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The Bash Street Kids in The Beano

Come for a stroll with me down the High Street of Comic Strip World - Credit: Candia McKormack

Our former editor casts an often-jaundiced eye over life in the Cotswolds

IN THESE difficult times, we must take comfort wherever we can find it. For me, that means retreating to Comic Strip World. Wouldn’t we all like to live in a world without care, where the most testing challenge you’ll face all day is protecting that apple pie cooling on the windowsill from passing juvenile delinquents in striped jumpers? Or avoiding that clearly marked patch of quicksand. Or not standing on the head of a rake so that the handle hits you in the face.

So, come for a stroll with me down the High Street of Comic Strip World, where Mayors are forever dressed in full regalia and use giant scissors to open new shop premises. Over there by the bins two cats with knives and forks and napkins around their necks are feasting on a fish skeleton while a dog runs past trailing a string of stolen sausages. A child on the corner has a saucepan stuck on his head while a teacher wearing a mortar board remonstrates with him. There are two chaps trying to winch a piano up to a fourth-floor window with suspiciously fragile ropes. On the roof of the next house an anvil marked ‘One Ton’ is balanced alongside several tins of black paint.

All human life is here. Angry people are shaking their fists, others are being chased by a swarm of bees or treating toothache with a huge bandage wrapped around their head and jaw. Telephones leap off their perch when ringing,

T-bone steaks are applied to black eyes. Crabs nip people’s toes resulting in a cry of ‘Yaroo!’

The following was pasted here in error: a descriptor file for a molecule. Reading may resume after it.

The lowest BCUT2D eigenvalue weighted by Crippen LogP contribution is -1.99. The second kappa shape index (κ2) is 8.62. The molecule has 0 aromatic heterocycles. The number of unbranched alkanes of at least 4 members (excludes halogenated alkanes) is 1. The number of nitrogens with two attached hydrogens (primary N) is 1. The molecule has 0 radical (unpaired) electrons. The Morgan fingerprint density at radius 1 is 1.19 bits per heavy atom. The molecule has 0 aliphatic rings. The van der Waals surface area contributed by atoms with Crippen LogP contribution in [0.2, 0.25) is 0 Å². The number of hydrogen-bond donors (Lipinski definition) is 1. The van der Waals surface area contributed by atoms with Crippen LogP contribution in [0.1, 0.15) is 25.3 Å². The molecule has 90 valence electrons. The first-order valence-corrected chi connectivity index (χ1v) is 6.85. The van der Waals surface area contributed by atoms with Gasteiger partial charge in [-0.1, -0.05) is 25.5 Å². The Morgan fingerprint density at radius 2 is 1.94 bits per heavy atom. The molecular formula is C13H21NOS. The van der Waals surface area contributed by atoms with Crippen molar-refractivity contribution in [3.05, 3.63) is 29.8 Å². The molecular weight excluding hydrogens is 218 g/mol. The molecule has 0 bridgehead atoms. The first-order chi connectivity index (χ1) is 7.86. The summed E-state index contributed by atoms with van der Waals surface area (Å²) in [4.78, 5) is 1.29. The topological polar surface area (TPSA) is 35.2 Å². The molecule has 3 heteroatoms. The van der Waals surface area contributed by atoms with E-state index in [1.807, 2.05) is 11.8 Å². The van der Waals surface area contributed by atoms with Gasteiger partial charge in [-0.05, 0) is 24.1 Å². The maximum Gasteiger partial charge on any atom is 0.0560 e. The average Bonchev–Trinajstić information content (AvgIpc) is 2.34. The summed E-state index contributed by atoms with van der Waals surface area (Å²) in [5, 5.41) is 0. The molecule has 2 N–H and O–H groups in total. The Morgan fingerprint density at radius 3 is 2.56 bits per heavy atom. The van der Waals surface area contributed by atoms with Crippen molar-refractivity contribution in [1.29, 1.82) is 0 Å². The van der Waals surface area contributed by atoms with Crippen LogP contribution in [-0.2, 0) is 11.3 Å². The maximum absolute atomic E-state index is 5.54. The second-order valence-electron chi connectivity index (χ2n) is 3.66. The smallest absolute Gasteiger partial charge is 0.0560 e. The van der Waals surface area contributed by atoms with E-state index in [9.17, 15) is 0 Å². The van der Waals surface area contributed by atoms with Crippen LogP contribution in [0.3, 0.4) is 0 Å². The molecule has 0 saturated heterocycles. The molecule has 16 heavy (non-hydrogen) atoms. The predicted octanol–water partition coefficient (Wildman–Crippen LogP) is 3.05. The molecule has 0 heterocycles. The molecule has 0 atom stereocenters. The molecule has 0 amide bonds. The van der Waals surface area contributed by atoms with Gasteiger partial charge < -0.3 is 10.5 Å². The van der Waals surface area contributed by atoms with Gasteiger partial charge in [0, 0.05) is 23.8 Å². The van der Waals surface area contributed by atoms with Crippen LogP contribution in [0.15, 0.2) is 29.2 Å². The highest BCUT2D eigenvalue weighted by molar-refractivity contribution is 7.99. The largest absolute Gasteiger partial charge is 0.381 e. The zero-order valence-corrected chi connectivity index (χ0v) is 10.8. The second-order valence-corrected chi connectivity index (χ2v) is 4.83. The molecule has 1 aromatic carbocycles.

By the municipal gardens, a scary park-keeper in peaked cap and uniform stares threateningly at anyone approaching the floral clock. On the nearby football pitch a player kicks the ball so hard that it lifts the goalie off his feet and propels him into the back of the net. A one-man band plays on the corner while a tuxedo-clad magician pulls white rabbits from a hat. An unattended steam roller trundles past some escaped zoo animals while the driver tries to halt it with a huge horseshoe-shaped red and white magnet.

And if all this excitement proves too much, you can always retreat to one of those little desert islands that is just big enough for a single palm tree in the middle. And a scrawny man with a long white beard dressed in rags.

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NOW I’M all for tradition. Some of our customs might seem bizarre to foreigners, but they’re the threads that weave our country together. That’s why the State Opening of Parliament is such a treat. It’s all glorious history come to life. However, something felt very wrong this year.

I regularly despair of the glaringly bad decisions made by media advisors to the political classes. If there’s a wrong way to do something, rest assured that they’ll find it. Which is why, on a day when we knew that the first sentence of the Queen’s Speech was going to make reference to the cost of living crisis, some bright spark decided that the Queen’s Crown should be transported through London in its own Rolls-Royce. A posh hat on a velvet cushion on the back seat of a million-pound limo? Not a good look, chaps, was it?

THE ENVIRONMENT agency is getting worried that we might run out of water by 2040. A growing population and leaking pipelines mean that we could be facing a shortfall of four billion litres a day.

No need to panic. I know where that missing water has gone. It’s currently sloshing around in the fashionable water bottles a generation of young women are carrying around. Why? You’re going to Primark, not crossing the Sahara. You’re not going to die of dehydration while waiting for the 94 bus.

Follow Mike on Twitter: @cotswoldeditor1